Symbolisms in the Ramayana – Foreward

“For those who believe in God
no explanation is necessary
For those who do not believe
no explanation is possible”

— Rev. John La Farge S.J.

The Ramayana has always fascinated me.

I would find the story of Rama intriguing enough. I however could not understand the almost impossible characters, like monkey-humans with magical powers, or a demon king with ten heads who could change his appearance at will.

This is just to name a few of the many such incidents that abound in the Epic.

However there was another startling fact that was confusing me. The Ramayana has swayed the imagination, head and heart of millions for thousands of years.

This made me feel that there has to be more to it than meets the eye.

By attending discourses of learned scholar, I realised that the Ramayana is more than a religious scripture; it is a way of life. Each character is symbolic and each incident has its equivalent place in life.

If the Ramayana abounds with superhuman characters, incredible in strength and valour, so does Homer’s Odessey speak of one-eyed giants and lotus-eaters. Neither Homer nor Valmiki could have drawn their characters unless they had heard of or seen mammoths and monsters of unbelievable strength. Evolutionary history tells us that the earth was inhabited by giant animals, whose height is estimated at 100 feet, from the fossils found in the deserts of Africa. One need not, therefore, dismiss as pure mythology, characters like Bali, Sugreeva, the monkey-kings or the 10-headed Ravana of Lanka.

Even as recently as two decades ago, it was common for people to deride another, with the statement ‘you are asking for the moon’. It has become a fact in this atomic age. Till the beginning of the First World War of 1914, airplane was unknown. People used to joke about man flying in space. The advent of the plane and the jet has exploded all this. Similarly, the divine missiles described in the Ramayana need not be cursorily dismissed as pure imagination. Perhaps the age in which Ramayana took place was much more advanced scientifically and technologically than the age in which we live.

The sages emphatically believe that the Ramayana is a historical fact. They claim that the Ramayana is the Sun which will give it’s warmth and light at all times and on which humanity will have to depend for its spiritual well being.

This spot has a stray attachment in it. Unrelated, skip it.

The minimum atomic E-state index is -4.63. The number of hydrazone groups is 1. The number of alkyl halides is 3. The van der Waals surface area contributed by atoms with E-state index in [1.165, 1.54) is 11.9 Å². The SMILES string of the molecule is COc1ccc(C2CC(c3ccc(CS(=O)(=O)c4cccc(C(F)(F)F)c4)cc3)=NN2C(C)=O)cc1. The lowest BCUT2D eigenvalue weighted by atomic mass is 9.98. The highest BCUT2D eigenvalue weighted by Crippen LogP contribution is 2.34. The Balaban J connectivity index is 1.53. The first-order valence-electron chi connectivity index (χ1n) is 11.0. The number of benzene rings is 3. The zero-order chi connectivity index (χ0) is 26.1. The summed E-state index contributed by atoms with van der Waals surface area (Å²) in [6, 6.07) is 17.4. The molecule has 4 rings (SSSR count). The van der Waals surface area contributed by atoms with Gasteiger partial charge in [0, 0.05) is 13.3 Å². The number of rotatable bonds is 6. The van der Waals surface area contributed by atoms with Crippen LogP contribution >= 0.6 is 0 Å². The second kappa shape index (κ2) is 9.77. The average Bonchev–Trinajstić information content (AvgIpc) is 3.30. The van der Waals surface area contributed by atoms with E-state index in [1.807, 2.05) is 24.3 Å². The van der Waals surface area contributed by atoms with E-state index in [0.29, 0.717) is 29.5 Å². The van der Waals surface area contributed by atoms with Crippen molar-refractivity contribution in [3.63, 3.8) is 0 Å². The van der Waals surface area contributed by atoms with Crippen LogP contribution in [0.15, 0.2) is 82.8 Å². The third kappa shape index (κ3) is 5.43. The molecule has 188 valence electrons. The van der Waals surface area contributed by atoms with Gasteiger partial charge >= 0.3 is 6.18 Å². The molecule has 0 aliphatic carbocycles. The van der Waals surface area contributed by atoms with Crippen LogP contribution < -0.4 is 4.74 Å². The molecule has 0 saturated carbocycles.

The Ramayana is the story of Sri Rama – the ideal Son, the Ideal Husband, the ideal Ruler and the ideal Warrior (Ramo Vigrahavan Narah). In delineating his characters. Adi Kavi Valmiki must have had the good of mankind at heart when he wrote the Ramayana. If a poet or artist is to create a masterpiece, he must have had an example to draw inspira­tion from. As the legend goes, Valmiki asked Narada whether he knew of anyone among the then living kings who is an embodiment of all the 32 noble quali­ties, the highest hallmark of the complete, integrated person. Narada, in reply, pointed to Sri Rama of Ayodhya.

The Ramayana is an Epic that teaches us the ethics and the political set-up of the people in ancient India.

It is a lesson in Duty, Sacrifice, Service and Devotion.

The philosophy of the Hindus is beautifully inter­woven into the narration to make a tapestry, a classic of such calibre that it is not surprising that the Ramayana is of such immortal value.

Before we enter into the main narration of the Ramayana we must get acquainted with a glimpse of the way Hindus think and believe.

Max Muller has said, “If I were asked under what sky the human mind has most deeply pondered over the greatest problems of life, and has found solutions of some of them which well deserve the attention even of those who have studied Plato and Kant — I should point to India. And if I were to ask myself from what literature we may draw the corrective thought which is most wanted in order to make our inner life more perfect, more comprehensive, more universal, in fact more truly human a life, not only for this life only, but a trans­figured and eternal life — again I should point to India.”

A common western view is that India is ascetic, otherworldly and life denying. This is however not true. India has not condemned enjoyment as evil. Hindu scriptures claim that there is nothing wrong with pleasure; it is one of the legitimate ends in life, but one must see that pleasure is fulfilled as richly and aesthetically as possible.